Fakhr et al  found that PFGE provided greater strain differentiation among S. Typhimurium isolates compared to MLST analysis for the genes manB, pduF, glnA, and spaM and found no nucleotide differences among 85 strains tested from cattle. The study suggested that genes of greater variation
were necessary to ensure the power of MLST as a differentiation tool such as those of virulence [5, 23]. In a recent study Liu et al  noted that an MLST analysis based on the two genes sseL and fimH for S. enterica species was congruent with serotypes. An alternative approach to MLST housekeeping genes has been the use of an MLST associated with virulence genes such as MVLST [5, 6, 23] which has GSK3235025 concentration proven mTOR inhibitor drugs successful for Listeria spp [25, 26], but currently does not appear to be as well established for Salmonella spp or other gram negative organisms. Molecular profiling of Salmonella has
been carried out by a number of authors in an attempt to determine strain types and their distribution in human or animal hosts and relatedness [7, 27–32]. Such approaches have been useful in assessing the role of specific serotypes in human and animal disease and assessing overlap between the hosts. In this study, the molecular profiles and characteristics of Salmonella enterica Senftenberg from humans and animals were assessed to determine the distribution of the strain type across the different host species and to assess the relatedness of S. Senftenberg strains circulating in animals and humans. Materials and methods Isolates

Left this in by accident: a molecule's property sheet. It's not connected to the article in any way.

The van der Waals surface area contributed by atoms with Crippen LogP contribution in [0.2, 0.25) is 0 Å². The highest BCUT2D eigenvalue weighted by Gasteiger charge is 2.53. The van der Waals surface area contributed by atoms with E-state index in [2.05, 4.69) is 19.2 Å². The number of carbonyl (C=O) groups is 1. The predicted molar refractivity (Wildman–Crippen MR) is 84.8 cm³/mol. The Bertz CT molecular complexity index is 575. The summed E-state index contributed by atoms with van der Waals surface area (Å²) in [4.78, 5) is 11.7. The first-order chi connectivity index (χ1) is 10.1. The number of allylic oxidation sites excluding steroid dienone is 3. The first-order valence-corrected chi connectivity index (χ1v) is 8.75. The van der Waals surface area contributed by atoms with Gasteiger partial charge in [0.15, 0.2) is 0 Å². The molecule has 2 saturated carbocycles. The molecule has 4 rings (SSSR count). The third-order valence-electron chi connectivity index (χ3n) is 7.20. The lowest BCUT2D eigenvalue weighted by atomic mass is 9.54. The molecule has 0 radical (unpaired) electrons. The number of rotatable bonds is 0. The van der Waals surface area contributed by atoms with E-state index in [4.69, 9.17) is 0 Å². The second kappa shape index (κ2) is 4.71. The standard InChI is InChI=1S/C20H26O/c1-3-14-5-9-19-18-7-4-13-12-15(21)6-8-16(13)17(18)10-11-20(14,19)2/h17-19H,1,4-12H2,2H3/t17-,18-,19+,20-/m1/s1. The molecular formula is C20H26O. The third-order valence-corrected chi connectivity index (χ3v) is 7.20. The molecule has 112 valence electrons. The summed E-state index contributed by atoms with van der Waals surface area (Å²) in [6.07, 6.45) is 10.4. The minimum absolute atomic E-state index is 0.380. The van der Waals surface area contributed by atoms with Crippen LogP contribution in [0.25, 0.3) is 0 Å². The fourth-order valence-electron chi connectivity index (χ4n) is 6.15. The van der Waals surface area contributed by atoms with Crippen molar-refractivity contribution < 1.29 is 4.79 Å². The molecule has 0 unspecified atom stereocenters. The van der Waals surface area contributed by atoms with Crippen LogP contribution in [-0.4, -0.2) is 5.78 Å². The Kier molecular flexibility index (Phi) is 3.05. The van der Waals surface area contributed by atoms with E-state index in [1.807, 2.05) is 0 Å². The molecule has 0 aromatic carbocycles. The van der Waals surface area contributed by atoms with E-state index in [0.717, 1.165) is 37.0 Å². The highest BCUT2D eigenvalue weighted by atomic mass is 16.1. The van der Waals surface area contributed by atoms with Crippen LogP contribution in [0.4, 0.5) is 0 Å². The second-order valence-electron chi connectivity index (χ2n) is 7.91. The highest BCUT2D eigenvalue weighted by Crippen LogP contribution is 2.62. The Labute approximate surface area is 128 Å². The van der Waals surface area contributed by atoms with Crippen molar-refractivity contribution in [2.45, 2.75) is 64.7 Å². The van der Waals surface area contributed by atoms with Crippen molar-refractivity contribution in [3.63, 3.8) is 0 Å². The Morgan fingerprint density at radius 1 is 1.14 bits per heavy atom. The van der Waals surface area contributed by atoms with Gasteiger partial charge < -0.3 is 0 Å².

studied All animal isolates of S. enterica Senftenberg Selleck HMPL-504 used in this study were obtained from the lab collection of Logue, the North Dakota Veterinary Diagnostic Lab (ND VDL, Fargo, ND), and the National Veterinary Services Laboratory (NVSL, Ames, IA) and represented strains from ND and various states in the Selleckchem Rapamycin US. Human isolates S. Senftenberg were obtained from the Centers for Disease Control (CDC, Atlanta, GA) and represented a collection of isolates from human cases of salmonellosis across the United States. All isolates were stored frozen at -80°C in Brain Heart Infusion (BHI, Difco, Sparks, MD) broth supplemented with 20% glycerol. Passaging of the strains was kept to a minimum in order to preserve isolate integrity. In total, 71 isolates from animals, 22 from humans and 5 isolates from feed and goose down were used in this study. NARMS analysis All isolates were subjected to antimicrobial susceptibility testing using the broth microdilution method and the National Antimicrobial Resistance Monitoring Scheme (NARMS) panels (CMV1AGNF, Sensititre®, Trek Diagnostics, Cleveland, OH), according to the Clinical Laboratory Standards Institute  guidelines. The panel tested antimicrobial susceptibility to the following antimicrobials: amikacin (0.5 – 64 μg/ml), ampicillin (1 – 32 μg/ml), amoxicillin/clavulanic acid (1/0.5 – 32/16 μg/ml), ceftriaxone (0.